The challenge for any election season is to write radio scripts that touch the heart and not deflect off the shield that surrounds the soul of most voters. The conditioning of the mind has been evolving since the first political radio commercials. The challenge for the writer is obvious. Be subtle in the approach. The days of overt name calling or shouting the candidates name in hopes of making an impression with the voters is over. With so many listening options outside the commercial radio market, candidates and special interest groups will demand much more from the writers than before.
Scott Radio, a radio political voice and script writing organization conducted a survey of over five hundred radio listeners in a quest to understand the mindset or comfort zone of the average radio listener. Some of the discoveries were as follows:
First, the tolerance level for commercials is eroding. Fifty percent of those surveyed stated that they have a quick “trigger” to avoid commercials.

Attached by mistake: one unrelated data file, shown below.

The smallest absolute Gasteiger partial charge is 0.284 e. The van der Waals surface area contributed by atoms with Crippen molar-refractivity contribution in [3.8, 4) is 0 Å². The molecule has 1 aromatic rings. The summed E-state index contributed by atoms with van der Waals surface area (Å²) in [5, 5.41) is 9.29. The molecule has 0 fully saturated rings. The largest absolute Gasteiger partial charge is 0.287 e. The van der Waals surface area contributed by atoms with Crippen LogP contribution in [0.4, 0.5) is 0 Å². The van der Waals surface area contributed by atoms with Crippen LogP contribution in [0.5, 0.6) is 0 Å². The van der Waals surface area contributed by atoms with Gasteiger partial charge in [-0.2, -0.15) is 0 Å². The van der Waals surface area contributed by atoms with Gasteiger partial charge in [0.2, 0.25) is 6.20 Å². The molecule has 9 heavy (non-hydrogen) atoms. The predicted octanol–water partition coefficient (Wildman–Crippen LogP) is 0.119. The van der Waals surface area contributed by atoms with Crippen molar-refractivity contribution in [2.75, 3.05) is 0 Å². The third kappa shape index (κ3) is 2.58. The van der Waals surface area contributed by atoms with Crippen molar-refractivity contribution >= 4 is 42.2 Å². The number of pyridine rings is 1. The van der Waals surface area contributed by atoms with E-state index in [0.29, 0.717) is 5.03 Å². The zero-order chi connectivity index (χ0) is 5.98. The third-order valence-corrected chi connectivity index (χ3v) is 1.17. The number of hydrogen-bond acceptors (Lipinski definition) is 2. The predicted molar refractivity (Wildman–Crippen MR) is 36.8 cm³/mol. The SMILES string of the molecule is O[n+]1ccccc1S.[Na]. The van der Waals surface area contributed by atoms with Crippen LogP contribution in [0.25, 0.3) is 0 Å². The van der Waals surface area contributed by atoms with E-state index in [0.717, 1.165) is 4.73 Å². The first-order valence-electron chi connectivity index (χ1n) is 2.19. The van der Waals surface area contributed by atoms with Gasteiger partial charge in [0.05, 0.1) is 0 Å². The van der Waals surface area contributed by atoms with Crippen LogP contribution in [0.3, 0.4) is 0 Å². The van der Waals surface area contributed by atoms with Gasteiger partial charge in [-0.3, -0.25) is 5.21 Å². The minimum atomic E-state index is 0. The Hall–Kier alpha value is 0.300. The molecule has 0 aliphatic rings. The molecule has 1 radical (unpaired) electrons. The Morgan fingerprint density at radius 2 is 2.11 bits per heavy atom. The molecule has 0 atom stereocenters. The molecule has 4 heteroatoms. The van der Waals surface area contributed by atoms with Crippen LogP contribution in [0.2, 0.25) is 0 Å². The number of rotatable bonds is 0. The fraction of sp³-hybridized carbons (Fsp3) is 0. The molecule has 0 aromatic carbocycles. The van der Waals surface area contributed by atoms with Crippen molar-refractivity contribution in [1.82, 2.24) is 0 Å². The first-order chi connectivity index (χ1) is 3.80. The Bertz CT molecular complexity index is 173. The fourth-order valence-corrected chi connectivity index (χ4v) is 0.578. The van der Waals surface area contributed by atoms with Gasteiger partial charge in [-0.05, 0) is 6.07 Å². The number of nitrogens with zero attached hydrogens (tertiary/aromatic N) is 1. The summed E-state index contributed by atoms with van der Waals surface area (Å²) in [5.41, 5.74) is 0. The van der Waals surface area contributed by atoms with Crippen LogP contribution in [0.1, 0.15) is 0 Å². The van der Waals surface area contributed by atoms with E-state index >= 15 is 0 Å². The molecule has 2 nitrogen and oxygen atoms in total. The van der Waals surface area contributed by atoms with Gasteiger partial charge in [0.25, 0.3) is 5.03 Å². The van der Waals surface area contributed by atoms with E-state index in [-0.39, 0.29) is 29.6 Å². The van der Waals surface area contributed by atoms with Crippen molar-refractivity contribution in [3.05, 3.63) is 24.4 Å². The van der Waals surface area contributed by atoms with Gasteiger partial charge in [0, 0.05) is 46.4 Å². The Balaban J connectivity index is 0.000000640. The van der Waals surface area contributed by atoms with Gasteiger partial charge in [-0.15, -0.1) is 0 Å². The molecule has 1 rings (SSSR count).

Second, the survey revealed that for political radio advertising specifically, the over saturation by candidates during the campaign is reason enough to avoid commercial radio.
Finally, the research shows that candidate bashing is what the cable news shows do each day in such detail that for a candidate to spend time on the negative issue radio advertising is pointless.
The content of the commercial usually outdated. The American public is now quick to find resolution to an issue. They no longer wait for someone else to assess guilt or innocence. They frame their opinion and only when presented overwhelming evidence to the contrary do they waiver. They take pride in being stubborn on political issues, because they can be.
To spend money advertising issues or negative commentary about an opponent now runs the risk of being old copy, as the voter has most likely formed an opinion before the commercial is produced. By the time the political attack ads make the commercial rotation, a new issue will have surfaced. There is a much better way. scottradio.com has discovered it.